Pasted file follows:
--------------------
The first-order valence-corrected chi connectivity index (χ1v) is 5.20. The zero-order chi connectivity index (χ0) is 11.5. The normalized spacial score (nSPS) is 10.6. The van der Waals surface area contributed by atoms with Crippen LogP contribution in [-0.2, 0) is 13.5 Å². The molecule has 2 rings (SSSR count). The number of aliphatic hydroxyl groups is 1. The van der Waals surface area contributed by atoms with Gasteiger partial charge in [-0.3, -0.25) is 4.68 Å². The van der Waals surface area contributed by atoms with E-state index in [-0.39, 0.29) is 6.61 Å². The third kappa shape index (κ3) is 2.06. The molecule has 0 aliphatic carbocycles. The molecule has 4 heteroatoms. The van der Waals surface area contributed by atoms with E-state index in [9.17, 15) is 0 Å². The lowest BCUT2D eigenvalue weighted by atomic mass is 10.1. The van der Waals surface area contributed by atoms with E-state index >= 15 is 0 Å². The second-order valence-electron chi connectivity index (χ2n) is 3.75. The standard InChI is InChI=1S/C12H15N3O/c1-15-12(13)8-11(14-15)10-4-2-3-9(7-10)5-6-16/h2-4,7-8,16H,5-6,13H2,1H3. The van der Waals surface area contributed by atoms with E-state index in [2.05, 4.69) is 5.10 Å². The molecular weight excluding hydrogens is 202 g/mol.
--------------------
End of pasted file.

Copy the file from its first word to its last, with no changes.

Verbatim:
The first-order valence-corrected chi connectivity index (χ1v) is 5.20. The zero-order chi connectivity index (χ0) is 11.5. The normalized spacial score (nSPS) is 10.6. The van der Waals surface area contributed by atoms with Crippen LogP contribution in [-0.2, 0) is 13.5 Å². The molecule has 2 rings (SSSR count). The number of aliphatic hydroxyl groups is 1. The van der Waals surface area contributed by atoms with Gasteiger partial charge in [-0.3, -0.25) is 4.68 Å². The van der Waals surface area contributed by atoms with E-state index in [-0.39, 0.29) is 6.61 Å². The third kappa shape index (κ3) is 2.06. The molecule has 0 aliphatic carbocycles. The molecule has 4 heteroatoms. The van der Waals surface area contributed by atoms with E-state index in [9.17, 15) is 0 Å². The lowest BCUT2D eigenvalue weighted by atomic mass is 10.1. The van der Waals surface area contributed by atoms with E-state index >= 15 is 0 Å². The second-order valence-electron chi connectivity index (χ2n) is 3.75. The standard InChI is InChI=1S/C12H15N3O/c1-15-12(13)8-11(14-15)10-4-2-3-9(7-10)5-6-16/h2-4,7-8,16H,5-6,13H2,1H3. The van der Waals surface area contributed by atoms with E-state index in [2.05, 4.69) is 5.10 Å². The molecular weight excluding hydrogens is 202 g/mol.